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Heritage is the secret ingredient at Singapore’s Ho Tit Coffee

The local coffee roaster, with its dialect name, an Instagram-worthy shopfront and a marble-topped kopitiam table, could double up as a hipster cafe.

It is easy to mistake this shop for a hipster cafe. After all, it has the right elements: the retro Chinese dialect name of Ho Tit Coffee Powder Factory, and an Instagram-worthy shopfront, complete with a marble-topped kopitiam table in the interior and strategically positioned speech bubbles that spell out fun facts about the company on the wall.

But Ho Tit – Hokkien for “good” – is really a coffee factory that has been in the B2B business for more than 60 years.

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Dominic Chua is the second-generation owner of Ho Tit Coffee Powder Factory.

Running the show is 54-year-old Dominic Chua – youngest son of founder Chua Tock Hoon – together with his wife, Cynthia Aw. Having joined the family business right after he completed national service, Chua recalls: “I saw how hard my father worked. His skin was constantly covered with brown and yellow stains from contact with coffee beans. It made me feel very guilty.”

Three years later, in 1988, his father passed away. Chua continued to run the business with his brother. Chua and Aw officially took over in 2010 after his brother retired. Today, they count restaurants, cafes, private hospitals and even an old folks’ home as customers.

Ho Tit offers seven types of singular arabica and robusta beans, sourced from Indonesia, Malaysia and Columbia. These can be mixed to create more than 100 customised blends. It also sells pre-blended coffee powder, such as the Flag Blend passed down from the elder Chua.

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Individuals can purchase Ho Tit’s coffee in paper sachets or tins.

Another top-seller is the strong-bodied traditional coffee that stands up to the richness of condensed milk. Chua’s authentic recipe recalls the dark brown version popular at coffee shops in the 1970s and 1980s.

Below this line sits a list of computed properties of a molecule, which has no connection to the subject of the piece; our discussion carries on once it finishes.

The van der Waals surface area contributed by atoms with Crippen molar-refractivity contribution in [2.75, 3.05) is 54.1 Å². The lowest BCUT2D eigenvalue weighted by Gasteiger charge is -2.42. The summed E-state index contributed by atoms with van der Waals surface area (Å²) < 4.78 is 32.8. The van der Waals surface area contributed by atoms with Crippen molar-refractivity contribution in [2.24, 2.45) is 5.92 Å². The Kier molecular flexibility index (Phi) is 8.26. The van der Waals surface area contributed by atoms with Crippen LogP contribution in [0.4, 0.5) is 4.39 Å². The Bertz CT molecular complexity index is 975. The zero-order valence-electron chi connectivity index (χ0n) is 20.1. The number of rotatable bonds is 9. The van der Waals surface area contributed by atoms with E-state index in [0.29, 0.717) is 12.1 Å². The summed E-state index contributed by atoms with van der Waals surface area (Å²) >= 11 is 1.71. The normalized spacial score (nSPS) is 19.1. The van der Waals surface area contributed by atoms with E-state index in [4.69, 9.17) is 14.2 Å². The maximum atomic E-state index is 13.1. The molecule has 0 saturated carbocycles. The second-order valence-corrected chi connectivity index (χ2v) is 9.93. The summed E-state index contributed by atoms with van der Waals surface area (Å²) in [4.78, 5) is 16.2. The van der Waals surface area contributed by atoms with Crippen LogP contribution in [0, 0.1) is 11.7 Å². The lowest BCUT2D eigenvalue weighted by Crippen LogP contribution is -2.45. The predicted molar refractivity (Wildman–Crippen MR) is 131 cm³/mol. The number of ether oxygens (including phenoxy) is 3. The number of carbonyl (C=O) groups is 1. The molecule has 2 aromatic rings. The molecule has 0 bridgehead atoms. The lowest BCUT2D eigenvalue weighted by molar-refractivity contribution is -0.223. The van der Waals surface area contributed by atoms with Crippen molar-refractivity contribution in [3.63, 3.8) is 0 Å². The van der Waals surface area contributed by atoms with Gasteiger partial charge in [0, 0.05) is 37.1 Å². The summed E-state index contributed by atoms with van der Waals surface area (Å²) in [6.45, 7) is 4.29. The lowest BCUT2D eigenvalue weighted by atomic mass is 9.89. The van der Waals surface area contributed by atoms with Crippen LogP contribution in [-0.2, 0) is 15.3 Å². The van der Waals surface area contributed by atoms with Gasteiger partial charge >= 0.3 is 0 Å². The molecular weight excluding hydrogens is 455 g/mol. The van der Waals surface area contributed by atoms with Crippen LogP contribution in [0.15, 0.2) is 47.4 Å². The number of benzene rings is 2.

Roasting is done at the mini-factory on-site once a week, with Chua personally handling the process. He sometimes makes up to four batches, which translates to some 240kg of coffee in a day.

TOOLS OF THE TRADE
The Chuas use a variety of tools to put together the coffee they are known for.
  • ALL CRUSHED UP
    This grinder can process up to 100kg of coffee beans in 30 minutes. It has been with Ho Tit since day one.

Though a B2B business, Ho Tit gets its fair share of individuals purchasing for personal consumption. It is one of the reasons why the duo worked with a design agency to decorate the front of their store. Vintage furniture aside, there are tin coffee cans that look older than Chua, proudly displaying the company’s logo, and a shelf with small jars filled with coffee beans.

“Everything here has a story,” Aw says, pointing to a pair of folded wooden doors which the elder Chua installed after the racial riots in the 1960s, as an extra layer of protection besides the metal grille gate.

As is the case with heritage brands, the future is often a cause for concern. But Chua seems relatively relaxed. “I am not worried. We are still young so we can run Ho Tit for many more years.”

It turns out his elder daughter, Cherlyn, is passionate about the culinary arts, especially baking, and is working at a restaurant to develop her skills. “In time to come, she might want to join us and maybe even diversify the business,” he says.

402 Upper Paya Lebar Rd, Tel: 6288-4642.

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